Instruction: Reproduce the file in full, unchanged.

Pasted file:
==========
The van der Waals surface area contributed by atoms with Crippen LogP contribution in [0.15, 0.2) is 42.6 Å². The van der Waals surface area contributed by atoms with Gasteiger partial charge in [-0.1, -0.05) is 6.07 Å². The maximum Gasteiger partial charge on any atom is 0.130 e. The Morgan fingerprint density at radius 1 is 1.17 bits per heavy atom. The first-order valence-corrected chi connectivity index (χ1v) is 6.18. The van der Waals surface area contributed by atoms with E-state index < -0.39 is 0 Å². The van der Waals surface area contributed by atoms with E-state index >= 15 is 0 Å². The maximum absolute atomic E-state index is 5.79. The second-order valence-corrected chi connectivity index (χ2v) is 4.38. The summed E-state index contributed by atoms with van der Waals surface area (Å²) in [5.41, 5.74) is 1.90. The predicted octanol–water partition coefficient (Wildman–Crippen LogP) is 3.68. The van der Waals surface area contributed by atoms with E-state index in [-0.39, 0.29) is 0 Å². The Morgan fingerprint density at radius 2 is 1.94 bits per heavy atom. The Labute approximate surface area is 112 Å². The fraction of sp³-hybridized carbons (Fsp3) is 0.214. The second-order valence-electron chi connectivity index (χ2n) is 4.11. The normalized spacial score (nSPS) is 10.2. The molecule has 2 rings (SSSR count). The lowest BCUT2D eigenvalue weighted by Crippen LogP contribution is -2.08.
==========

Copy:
The van der Waals surface area contributed by atoms with Crippen LogP contribution in [0.15, 0.2) is 42.6 Å². The van der Waals surface area contributed by atoms with Gasteiger partial charge in [-0.1, -0.05) is 6.07 Å². The maximum Gasteiger partial charge on any atom is 0.130 e. The Morgan fingerprint density at radius 1 is 1.17 bits per heavy atom. The first-order valence-corrected chi connectivity index (χ1v) is 6.18. The van der Waals surface area contributed by atoms with E-state index < -0.39 is 0 Å². The van der Waals surface area contributed by atoms with E-state index >= 15 is 0 Å². The maximum absolute atomic E-state index is 5.79. The second-order valence-corrected chi connectivity index (χ2v) is 4.38. The summed E-state index contributed by atoms with van der Waals surface area (Å²) in [5.41, 5.74) is 1.90. The predicted octanol–water partition coefficient (Wildman–Crippen LogP) is 3.68. The van der Waals surface area contributed by atoms with E-state index in [-0.39, 0.29) is 0 Å². The Morgan fingerprint density at radius 2 is 1.94 bits per heavy atom. The Labute approximate surface area is 112 Å². The fraction of sp³-hybridized carbons (Fsp3) is 0.214. The second-order valence-electron chi connectivity index (χ2n) is 4.11. The normalized spacial score (nSPS) is 10.2. The molecule has 2 rings (SSSR count). The lowest BCUT2D eigenvalue weighted by Crippen LogP contribution is -2.08.